A supplier based in Auburn Hills is working on a new device that checks a driver’s blood-alcohol level through the skin. The company, Takata, and its partner, TruTouch in Albuquerque, N.M., have received a $2.25 million grand from the Automotive Coalition for Traffic Safety (ACTS) to make the device commercially available.
The company currently has a breadbox-size device that uses infrared sensor to determine alcohol level. It is now working on a new option that is small enough and cheap enough enough to put on a vehicle’s start button, said Kirk Morris, Takata’s vice president of business development.
Takata is also looking to reduce the processing time from several seconds to 200 milliseconds. It also wants to have to device working temperatures below 40 to 85 degrees with different humidity and vibration levels.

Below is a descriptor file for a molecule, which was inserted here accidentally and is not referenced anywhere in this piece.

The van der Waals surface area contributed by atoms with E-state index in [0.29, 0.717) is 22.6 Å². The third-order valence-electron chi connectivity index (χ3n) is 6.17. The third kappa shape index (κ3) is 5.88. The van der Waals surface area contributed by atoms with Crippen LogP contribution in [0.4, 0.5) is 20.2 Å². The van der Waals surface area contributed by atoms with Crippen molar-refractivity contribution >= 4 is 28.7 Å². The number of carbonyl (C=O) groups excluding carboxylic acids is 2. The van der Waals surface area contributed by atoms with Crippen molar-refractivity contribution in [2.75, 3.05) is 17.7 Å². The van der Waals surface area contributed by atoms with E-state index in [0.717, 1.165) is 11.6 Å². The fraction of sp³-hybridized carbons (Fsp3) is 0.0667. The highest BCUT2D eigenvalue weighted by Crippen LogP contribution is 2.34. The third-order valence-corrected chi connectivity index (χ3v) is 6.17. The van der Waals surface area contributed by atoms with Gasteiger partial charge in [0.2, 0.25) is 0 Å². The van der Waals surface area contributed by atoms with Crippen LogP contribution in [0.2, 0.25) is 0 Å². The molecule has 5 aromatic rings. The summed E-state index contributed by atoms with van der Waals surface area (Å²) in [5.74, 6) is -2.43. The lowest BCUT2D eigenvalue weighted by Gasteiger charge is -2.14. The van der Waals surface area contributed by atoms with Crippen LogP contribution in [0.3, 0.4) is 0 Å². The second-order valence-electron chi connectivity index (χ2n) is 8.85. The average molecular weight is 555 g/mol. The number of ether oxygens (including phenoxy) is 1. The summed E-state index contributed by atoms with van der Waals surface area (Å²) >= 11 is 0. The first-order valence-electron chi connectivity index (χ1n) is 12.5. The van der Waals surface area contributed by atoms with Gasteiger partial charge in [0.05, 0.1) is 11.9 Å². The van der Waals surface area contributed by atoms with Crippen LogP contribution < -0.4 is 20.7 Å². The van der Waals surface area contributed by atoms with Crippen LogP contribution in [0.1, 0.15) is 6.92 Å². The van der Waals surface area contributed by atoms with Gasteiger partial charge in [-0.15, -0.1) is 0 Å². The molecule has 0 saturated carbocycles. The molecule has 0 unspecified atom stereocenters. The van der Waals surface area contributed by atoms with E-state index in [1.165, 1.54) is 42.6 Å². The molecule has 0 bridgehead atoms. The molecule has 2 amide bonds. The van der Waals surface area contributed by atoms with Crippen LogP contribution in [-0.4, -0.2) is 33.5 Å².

Takata hopes to get the cost down to around $200.
“The goal is to take impaired drivers off the road,” Morris said. “Breathalyzers are invasive. You have to blow into a tube. If this technology is to be used on a daily basis, we want it to be noninvasive, not intrusive. … Drivers pushing a button wouldn’t even know it’s there.”
In 2009, about 11,000 American, were killed in drunken-driving accidents.
– By: Omar Rana
Source: Free Press